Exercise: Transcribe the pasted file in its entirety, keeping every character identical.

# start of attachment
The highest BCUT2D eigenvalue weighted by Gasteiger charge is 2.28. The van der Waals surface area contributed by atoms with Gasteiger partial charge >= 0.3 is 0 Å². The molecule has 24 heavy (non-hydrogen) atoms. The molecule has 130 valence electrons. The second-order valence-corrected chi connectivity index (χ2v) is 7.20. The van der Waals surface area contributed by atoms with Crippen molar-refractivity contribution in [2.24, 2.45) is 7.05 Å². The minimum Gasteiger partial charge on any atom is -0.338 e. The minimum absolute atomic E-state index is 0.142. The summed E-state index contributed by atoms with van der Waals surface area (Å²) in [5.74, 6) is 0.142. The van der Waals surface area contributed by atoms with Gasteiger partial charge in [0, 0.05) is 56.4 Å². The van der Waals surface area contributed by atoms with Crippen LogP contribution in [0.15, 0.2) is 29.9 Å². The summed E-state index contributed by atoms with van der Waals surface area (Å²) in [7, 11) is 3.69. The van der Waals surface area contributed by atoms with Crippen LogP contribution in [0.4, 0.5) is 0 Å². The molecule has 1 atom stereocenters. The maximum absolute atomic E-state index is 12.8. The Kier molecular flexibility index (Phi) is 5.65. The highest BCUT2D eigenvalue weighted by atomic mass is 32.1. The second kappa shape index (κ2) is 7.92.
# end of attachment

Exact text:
The highest BCUT2D eigenvalue weighted by Gasteiger charge is 2.28. The van der Waals surface area contributed by atoms with Gasteiger partial charge >= 0.3 is 0 Å². The molecule has 24 heavy (non-hydrogen) atoms. The molecule has 130 valence electrons. The second-order valence-corrected chi connectivity index (χ2v) is 7.20. The van der Waals surface area contributed by atoms with Crippen molar-refractivity contribution in [2.24, 2.45) is 7.05 Å². The minimum Gasteiger partial charge on any atom is -0.338 e. The minimum absolute atomic E-state index is 0.142. The summed E-state index contributed by atoms with van der Waals surface area (Å²) in [5.74, 6) is 0.142. The van der Waals surface area contributed by atoms with Gasteiger partial charge in [0, 0.05) is 56.4 Å². The van der Waals surface area contributed by atoms with Crippen LogP contribution in [0.15, 0.2) is 29.9 Å². The summed E-state index contributed by atoms with van der Waals surface area (Å²) in [7, 11) is 3.69. The van der Waals surface area contributed by atoms with Crippen LogP contribution in [0.4, 0.5) is 0 Å². The molecule has 1 atom stereocenters. The maximum absolute atomic E-state index is 12.8. The Kier molecular flexibility index (Phi) is 5.65. The highest BCUT2D eigenvalue weighted by atomic mass is 32.1. The second kappa shape index (κ2) is 7.92.